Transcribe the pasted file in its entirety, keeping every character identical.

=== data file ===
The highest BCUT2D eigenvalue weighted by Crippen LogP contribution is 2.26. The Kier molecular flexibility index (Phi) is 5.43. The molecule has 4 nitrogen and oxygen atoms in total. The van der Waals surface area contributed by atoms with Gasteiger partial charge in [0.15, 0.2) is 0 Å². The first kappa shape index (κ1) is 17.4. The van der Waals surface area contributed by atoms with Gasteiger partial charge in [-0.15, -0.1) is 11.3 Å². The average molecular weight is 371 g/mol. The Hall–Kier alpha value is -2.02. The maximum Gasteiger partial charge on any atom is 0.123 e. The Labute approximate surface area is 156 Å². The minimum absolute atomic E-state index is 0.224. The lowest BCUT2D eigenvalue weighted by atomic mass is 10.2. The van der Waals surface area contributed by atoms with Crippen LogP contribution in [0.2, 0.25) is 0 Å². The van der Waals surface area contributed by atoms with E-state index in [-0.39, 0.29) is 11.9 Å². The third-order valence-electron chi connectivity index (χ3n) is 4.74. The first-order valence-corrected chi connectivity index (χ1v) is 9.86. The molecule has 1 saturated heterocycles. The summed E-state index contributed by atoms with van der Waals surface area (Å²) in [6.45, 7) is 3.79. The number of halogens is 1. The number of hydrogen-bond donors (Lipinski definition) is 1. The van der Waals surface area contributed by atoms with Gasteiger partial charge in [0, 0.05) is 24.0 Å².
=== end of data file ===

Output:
The highest BCUT2D eigenvalue weighted by Crippen LogP contribution is 2.26. The Kier molecular flexibility index (Phi) is 5.43. The molecule has 4 nitrogen and oxygen atoms in total. The van der Waals surface area contributed by atoms with Gasteiger partial charge in [0.15, 0.2) is 0 Å². The first kappa shape index (κ1) is 17.4. The van der Waals surface area contributed by atoms with Gasteiger partial charge in [-0.15, -0.1) is 11.3 Å². The average molecular weight is 371 g/mol. The Hall–Kier alpha value is -2.02. The maximum Gasteiger partial charge on any atom is 0.123 e. The Labute approximate surface area is 156 Å². The minimum absolute atomic E-state index is 0.224. The lowest BCUT2D eigenvalue weighted by atomic mass is 10.2. The van der Waals surface area contributed by atoms with Crippen LogP contribution in [0.2, 0.25) is 0 Å². The van der Waals surface area contributed by atoms with E-state index in [-0.39, 0.29) is 11.9 Å². The third-order valence-electron chi connectivity index (χ3n) is 4.74. The first-order valence-corrected chi connectivity index (χ1v) is 9.86. The molecule has 1 saturated heterocycles. The summed E-state index contributed by atoms with van der Waals surface area (Å²) in [6.45, 7) is 3.79. The number of halogens is 1. The number of hydrogen-bond donors (Lipinski definition) is 1. The van der Waals surface area contributed by atoms with Gasteiger partial charge in [0, 0.05) is 24.0 Å².